One of the most effective ways to use the relationship between reading and writing to foster literacy development is by immersing children in a specific text type or genre. Parents and teachers should identify a specific text type or genre and then study this genre with the child(ren) from the reading and writing perspectives. Children should read and discuss with adults high quality examples of works written in the genre focusing on its structure and language as well as other basic reading skills including phonics and comprehension. Once children have studied the genre to identify its essential elements, they should be given opportunities to write in the genre. As they are writing, adults should help them apply what they have learned from reading genre specific texts to guide their composition. This process should be recursive to allow children to repeatedly move between reading and writing in the genre. In the end children will not only have a solid and rich knowledge of the genre, but will also have strengthened their general reading and writing skills.
Texts can be used on limited basis to help children learn and strengthen specific writing skills. For example, many students in a seventh grade class might have difficulty writing attention getting introductions in their essays. One of the most effective ways to help children build specific writing skills is to show and discuss with them models that successfully demonstrate the skill. Adults should select a number of texts where the authors “nail” the area that they want to help their children grow in. For our sample seventh graders we’d want to find several pieces of writing with strong, engaging introductions and read and analyse these with the students. Once children have explored effective models of the skill, they should be given opportunities to practice it. They can either write new pieces or revise previous pieces of writing emulating the authors’ techniques.
Integrating “Sound” Instruction in Reading and Writing
Phonemic awareness and phonics are two of the pillars of reading. Without understanding the connection between sounds and letters, a person cannot read. The connection between reading and writing can help solidify these skills in young readers. When a child comes to a word in their reading that is unfamiliar, the adult(s) working with her can model or guide her in sounding out the word using knowledge of phonemes (sound “chunks”). Similarly, if a child wants to write a new word the adult(s) can use the same technique to help her choose which letters to write. If the child is younger, accurate spelling is not as important as an understanding of the connection between particular sounds and letters. Therefore helping the child pick letters that approximate the spelling is more appropriate than providing him with the actual spelling. If the child is older and has an understanding of some of the unique variations in the English language (such as silent “e”), the parent or teacher should encourage him to use that knowledge to come up with the spelling of the word.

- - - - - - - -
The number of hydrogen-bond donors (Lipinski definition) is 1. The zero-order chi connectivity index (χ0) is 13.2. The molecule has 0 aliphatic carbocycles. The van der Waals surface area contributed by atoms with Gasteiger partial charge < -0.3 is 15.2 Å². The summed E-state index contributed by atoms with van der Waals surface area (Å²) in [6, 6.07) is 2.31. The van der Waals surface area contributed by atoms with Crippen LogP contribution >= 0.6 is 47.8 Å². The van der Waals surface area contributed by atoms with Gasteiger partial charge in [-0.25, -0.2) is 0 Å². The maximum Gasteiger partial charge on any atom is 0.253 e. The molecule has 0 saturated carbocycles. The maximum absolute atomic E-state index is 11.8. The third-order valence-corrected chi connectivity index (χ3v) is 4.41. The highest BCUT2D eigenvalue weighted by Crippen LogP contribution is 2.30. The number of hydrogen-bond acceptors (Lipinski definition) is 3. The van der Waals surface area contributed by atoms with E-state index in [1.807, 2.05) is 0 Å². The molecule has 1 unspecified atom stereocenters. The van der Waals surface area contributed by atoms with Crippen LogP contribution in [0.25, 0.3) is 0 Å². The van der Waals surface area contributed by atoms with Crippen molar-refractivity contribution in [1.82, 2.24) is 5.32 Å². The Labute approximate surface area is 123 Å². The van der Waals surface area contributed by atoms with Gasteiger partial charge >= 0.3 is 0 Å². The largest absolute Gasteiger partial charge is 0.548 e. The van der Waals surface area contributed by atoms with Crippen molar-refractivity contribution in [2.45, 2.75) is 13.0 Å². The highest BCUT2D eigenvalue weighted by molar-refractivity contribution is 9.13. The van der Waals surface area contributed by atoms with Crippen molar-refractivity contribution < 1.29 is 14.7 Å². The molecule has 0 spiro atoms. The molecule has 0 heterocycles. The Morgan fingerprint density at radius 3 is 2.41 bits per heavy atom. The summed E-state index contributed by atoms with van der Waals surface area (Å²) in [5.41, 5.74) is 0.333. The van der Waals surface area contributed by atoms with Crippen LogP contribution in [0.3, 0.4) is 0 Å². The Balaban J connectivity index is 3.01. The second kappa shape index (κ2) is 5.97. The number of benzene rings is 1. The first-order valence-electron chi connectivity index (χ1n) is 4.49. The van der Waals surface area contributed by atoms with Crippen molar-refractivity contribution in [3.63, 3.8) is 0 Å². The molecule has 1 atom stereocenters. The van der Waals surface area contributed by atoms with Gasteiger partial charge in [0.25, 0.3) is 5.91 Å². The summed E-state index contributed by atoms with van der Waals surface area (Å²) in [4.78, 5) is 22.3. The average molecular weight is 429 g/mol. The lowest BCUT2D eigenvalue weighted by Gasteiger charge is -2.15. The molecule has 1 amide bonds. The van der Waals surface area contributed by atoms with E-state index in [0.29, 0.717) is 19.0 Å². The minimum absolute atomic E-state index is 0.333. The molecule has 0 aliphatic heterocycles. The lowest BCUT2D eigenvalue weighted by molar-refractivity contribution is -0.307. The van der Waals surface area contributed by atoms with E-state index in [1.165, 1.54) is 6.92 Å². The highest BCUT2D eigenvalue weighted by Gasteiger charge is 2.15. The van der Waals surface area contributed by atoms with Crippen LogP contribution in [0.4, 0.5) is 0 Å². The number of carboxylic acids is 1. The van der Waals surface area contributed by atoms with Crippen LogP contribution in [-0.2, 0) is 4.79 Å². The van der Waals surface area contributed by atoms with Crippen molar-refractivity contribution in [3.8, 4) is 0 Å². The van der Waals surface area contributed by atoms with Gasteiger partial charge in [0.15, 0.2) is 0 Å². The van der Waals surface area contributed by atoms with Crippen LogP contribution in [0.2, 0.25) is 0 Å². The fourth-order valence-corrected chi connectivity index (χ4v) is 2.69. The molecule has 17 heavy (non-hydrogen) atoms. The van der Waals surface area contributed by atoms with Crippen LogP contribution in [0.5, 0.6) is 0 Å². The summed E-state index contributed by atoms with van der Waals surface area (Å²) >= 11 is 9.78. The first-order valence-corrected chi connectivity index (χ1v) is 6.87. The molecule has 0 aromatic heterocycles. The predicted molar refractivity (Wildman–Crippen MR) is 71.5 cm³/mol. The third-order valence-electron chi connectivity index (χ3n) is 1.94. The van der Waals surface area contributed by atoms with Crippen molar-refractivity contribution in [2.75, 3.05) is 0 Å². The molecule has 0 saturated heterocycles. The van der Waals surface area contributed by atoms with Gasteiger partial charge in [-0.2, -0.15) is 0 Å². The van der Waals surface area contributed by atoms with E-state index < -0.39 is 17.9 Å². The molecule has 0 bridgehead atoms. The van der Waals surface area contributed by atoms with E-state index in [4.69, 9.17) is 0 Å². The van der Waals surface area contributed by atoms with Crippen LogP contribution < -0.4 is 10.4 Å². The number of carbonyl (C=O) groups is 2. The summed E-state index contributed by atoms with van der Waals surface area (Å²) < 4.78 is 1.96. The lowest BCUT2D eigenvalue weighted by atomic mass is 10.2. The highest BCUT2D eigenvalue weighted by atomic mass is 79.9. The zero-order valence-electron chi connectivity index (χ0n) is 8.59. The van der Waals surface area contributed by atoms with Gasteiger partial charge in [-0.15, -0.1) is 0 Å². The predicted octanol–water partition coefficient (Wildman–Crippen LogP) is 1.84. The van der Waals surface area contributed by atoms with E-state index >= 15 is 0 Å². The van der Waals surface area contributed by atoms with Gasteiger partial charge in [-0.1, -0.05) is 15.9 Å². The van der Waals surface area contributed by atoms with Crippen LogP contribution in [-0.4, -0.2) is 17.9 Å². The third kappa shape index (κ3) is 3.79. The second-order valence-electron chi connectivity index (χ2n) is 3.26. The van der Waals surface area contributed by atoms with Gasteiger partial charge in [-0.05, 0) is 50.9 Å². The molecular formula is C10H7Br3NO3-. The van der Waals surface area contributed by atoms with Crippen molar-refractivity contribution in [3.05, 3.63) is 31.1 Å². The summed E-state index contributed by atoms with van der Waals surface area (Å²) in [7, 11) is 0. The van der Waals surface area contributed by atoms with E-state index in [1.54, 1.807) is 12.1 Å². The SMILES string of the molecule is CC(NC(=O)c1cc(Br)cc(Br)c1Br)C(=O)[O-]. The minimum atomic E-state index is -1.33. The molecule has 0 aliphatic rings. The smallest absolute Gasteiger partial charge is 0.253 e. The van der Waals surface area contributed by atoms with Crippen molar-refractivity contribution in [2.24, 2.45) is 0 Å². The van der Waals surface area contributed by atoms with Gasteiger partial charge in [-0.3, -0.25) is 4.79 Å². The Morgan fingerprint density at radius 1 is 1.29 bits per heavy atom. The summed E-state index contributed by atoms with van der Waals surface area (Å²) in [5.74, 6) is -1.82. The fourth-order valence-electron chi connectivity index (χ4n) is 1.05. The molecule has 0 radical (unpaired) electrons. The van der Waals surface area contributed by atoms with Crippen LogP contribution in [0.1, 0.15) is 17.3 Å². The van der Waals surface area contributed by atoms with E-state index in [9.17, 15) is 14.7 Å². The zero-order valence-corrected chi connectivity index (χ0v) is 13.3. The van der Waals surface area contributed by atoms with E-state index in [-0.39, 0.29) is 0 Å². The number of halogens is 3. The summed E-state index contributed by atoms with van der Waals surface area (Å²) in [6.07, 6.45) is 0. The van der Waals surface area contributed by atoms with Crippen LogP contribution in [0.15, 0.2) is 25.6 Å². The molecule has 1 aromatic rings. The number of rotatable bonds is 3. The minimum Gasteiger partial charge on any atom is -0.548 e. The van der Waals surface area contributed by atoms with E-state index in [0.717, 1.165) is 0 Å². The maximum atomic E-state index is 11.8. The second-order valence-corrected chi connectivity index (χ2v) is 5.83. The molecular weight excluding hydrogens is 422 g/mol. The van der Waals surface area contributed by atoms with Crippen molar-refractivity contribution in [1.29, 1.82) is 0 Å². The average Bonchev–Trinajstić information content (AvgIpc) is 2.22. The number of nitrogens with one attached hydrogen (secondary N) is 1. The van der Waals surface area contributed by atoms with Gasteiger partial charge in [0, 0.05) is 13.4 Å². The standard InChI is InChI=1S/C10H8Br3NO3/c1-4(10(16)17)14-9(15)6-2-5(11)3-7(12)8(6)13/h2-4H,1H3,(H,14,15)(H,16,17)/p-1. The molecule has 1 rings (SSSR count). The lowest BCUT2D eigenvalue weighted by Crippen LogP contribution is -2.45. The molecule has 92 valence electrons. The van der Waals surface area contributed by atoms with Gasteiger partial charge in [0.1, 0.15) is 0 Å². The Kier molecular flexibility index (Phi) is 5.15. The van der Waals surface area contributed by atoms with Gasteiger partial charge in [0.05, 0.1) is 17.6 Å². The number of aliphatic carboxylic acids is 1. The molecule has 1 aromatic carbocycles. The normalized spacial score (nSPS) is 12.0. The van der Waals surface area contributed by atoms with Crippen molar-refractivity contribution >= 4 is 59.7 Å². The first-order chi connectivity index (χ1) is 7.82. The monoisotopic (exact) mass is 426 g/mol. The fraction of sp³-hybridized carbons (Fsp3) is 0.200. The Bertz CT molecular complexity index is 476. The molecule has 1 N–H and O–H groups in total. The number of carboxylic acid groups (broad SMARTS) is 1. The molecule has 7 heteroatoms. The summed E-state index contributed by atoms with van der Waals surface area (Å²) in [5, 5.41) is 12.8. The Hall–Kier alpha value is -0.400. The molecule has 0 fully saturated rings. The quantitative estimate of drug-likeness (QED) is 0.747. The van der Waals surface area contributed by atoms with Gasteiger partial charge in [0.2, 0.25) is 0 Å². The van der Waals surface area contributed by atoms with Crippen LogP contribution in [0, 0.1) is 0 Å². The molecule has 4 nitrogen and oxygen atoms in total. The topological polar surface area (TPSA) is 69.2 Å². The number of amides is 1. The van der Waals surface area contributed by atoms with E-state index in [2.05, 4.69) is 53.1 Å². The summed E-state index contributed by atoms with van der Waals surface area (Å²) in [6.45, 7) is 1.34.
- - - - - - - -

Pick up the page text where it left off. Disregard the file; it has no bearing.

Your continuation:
Choice in Reading and Writing
Another effective method for using the relationship between reading and writing to foster literacy development is simply giving children the choice in their reading and writing experiences. We learn best when we are motivated. If children are always told exactly what to read, they will eventually either come to see reading and writing as impersonal events or will “shut down”. That is why at ARRENDELL Education, we encourage students to utilise our vast library resource to select their own reading material.
What can you do?
Research tells us that children and teens who don’t read and write outside of school, face a big loss in their literacy growth compared to those who do continue learning all year long. This means breaks from school offer wonderful opportunities for families, caregivers, and out-of-school educators to help improve reading and writing. So now you know why we integrate reading and writing and why our English sessions last for two hours per week. We do it because we want to promote life-long learning through reading and writing.